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What is your favorite book to read to your daughter?
Probably the Little Red Caboose. That was my first book as a kid. 


Why do you like it so much?
I read it a crap-ton when I was little. I’m into history and nostalgia and all that. Not just with racing, with anything. If I have something from my childhood, I don’t know why I want her to like it, but I do.


Being a new parent makes you do some strange things. What is something you do or have done that you didn’t expect to be doing?
I crawled into her crib with her one time. She just started sleeping in it. She lays in that crib. She can lay in that crib in the morning with no problem. She doesn’t want anybody to come get her. She doesn’t need anything. She just plays with her paci and rolls over back and forth, back and forth, gets up on her hands and knees. She’ll play and play and play by herself for 30 damn minutes in this crib. When we’re downstairs in the living room, she wants someone’s attention. She wants someone to play with her. She rarely will play by herself. But in her crib, she will. So I just wanted to crawl in there with her and lay there and listen to her talk and coo and whatever. Amy told me she climbed in there. I thought, “I’m going to climb in there then.” So one morning I went in there to get her up and laid in there for 15 minutes.


Wow.
Yes! It’s the greatest thing. She just lays there. Doesn’t do anything. Doesn’t need anything. Doesn’t need a toy. Doesn’t need us to entertain her. It’s the only place she does that.


A few years ago, I researched the results drivers had after becoming first-time fathers. Just about everybody, their results went down. If you were still driving, would you lift earlier because now you have a baby at home?
I don’t know that you would do it consciously. But you completely change as a person unknowingly. There are risks that I am not willing to take any more in my natural daily life that I would have taken all the time. Like cycling on the highway. I used to ride all the time. Now that I have Isla, I have a hard time convincing myself that it’s OK to do it. There’s all kinds of things in my daily life that I might do more carefully. I would have to assume that absolutely you would race differently. But not consciously. You wouldn’t know you were doing it differently, you would just do it differently. It changed me incredibly. I don’t need to go out here and get myself injured, do something that would take me away from her. I want to have this great quality of life with her. So I think about that all the time when I’m doing something.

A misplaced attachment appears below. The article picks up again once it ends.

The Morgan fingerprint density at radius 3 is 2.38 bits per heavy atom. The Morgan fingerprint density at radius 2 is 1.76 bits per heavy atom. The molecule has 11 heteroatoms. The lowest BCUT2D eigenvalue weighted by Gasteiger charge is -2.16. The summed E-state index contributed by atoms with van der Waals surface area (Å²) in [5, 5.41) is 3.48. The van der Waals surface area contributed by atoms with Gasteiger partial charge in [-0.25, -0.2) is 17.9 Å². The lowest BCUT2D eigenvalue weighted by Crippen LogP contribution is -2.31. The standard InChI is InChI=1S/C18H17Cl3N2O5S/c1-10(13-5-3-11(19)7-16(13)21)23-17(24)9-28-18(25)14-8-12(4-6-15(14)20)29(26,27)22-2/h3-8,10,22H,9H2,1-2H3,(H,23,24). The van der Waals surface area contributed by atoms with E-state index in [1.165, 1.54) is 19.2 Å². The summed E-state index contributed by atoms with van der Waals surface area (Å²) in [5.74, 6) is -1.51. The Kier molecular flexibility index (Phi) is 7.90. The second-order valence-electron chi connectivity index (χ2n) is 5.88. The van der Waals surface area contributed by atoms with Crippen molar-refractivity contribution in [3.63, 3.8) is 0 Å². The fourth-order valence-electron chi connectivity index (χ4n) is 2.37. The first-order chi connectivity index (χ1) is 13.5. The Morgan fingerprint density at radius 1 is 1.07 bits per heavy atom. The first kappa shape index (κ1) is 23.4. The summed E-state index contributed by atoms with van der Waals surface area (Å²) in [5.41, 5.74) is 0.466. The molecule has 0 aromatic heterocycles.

After my first child was born, it took me three hours to decide which way to take her home from the hospital. I could not imagine going 65 miles per hour on the interstate. 
Yeah. Right. Certain people will do that. Certain people may not. I have those thoughts in my mind. My wife doesn’t. I tell my wife, “She could get hurt doing that,” or “This could happen.” She’s like, “Why are you worrying about all that? That’s silly.” My wife is completely not like that. I am so worried about her safety that it drives me crazy.

 

Who’s going to be the 2019 Cup champion?
My dark horse is going to be Chase Elliott. I got a weird feeling that Chevrolet is going to have a better year, Hendrick is going to have a turnaround, and it will happen throughout the season. You’ll see them get better and better throughout the season. By the end of the year, Chase is going to be peaking at the right time. I think he’ll win the championship as a dark horse. You’ve got to look at Kevin Harvick and Kyle Busch. I think Kevin Harvick is the favorite. He’s got the best odds right now in Vegas to win it next year.